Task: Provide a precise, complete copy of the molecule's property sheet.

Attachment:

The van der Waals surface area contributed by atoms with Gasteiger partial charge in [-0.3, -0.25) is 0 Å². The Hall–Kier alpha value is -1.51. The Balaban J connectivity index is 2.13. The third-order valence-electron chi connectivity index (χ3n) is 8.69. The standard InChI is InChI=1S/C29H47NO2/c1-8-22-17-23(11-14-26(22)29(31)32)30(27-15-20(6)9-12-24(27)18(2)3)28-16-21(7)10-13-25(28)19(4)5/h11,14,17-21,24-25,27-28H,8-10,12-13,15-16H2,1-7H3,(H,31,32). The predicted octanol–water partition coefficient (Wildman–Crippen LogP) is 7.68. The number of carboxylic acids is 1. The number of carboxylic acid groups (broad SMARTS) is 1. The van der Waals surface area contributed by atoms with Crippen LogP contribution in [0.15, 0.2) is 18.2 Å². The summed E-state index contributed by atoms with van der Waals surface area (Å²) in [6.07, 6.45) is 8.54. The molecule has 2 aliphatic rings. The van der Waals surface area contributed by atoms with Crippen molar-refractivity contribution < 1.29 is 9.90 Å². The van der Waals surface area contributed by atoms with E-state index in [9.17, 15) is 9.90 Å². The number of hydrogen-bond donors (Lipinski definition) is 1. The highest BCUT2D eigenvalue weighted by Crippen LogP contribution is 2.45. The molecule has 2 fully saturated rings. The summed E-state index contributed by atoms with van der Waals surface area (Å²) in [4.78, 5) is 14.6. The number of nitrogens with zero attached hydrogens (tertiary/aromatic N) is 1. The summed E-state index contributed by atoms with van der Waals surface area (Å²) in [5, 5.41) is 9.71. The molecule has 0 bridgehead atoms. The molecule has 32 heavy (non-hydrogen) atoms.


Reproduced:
The van der Waals surface area contributed by atoms with Gasteiger partial charge in [-0.3, -0.25) is 0 Å². The Hall–Kier alpha value is -1.51. The Balaban J connectivity index is 2.13. The third-order valence-electron chi connectivity index (χ3n) is 8.69. The standard InChI is InChI=1S/C29H47NO2/c1-8-22-17-23(11-14-26(22)29(31)32)30(27-15-20(6)9-12-24(27)18(2)3)28-16-21(7)10-13-25(28)19(4)5/h11,14,17-21,24-25,27-28H,8-10,12-13,15-16H2,1-7H3,(H,31,32). The predicted octanol–water partition coefficient (Wildman–Crippen LogP) is 7.68. The number of carboxylic acids is 1. The number of carboxylic acid groups (broad SMARTS) is 1. The van der Waals surface area contributed by atoms with Crippen LogP contribution in [0.15, 0.2) is 18.2 Å². The summed E-state index contributed by atoms with van der Waals surface area (Å²) in [6.07, 6.45) is 8.54. The molecule has 2 aliphatic rings. The van der Waals surface area contributed by atoms with Crippen molar-refractivity contribution < 1.29 is 9.90 Å². The van der Waals surface area contributed by atoms with E-state index in [9.17, 15) is 9.90 Å². The number of hydrogen-bond donors (Lipinski definition) is 1. The highest BCUT2D eigenvalue weighted by Crippen LogP contribution is 2.45. The molecule has 2 fully saturated rings. The summed E-state index contributed by atoms with van der Waals surface area (Å²) in [4.78, 5) is 14.6. The number of nitrogens with zero attached hydrogens (tertiary/aromatic N) is 1. The summed E-state index contributed by atoms with van der Waals surface area (Å²) in [5, 5.41) is 9.71. The molecule has 0 bridgehead atoms. The molecule has 32 heavy (non-hydrogen) atoms.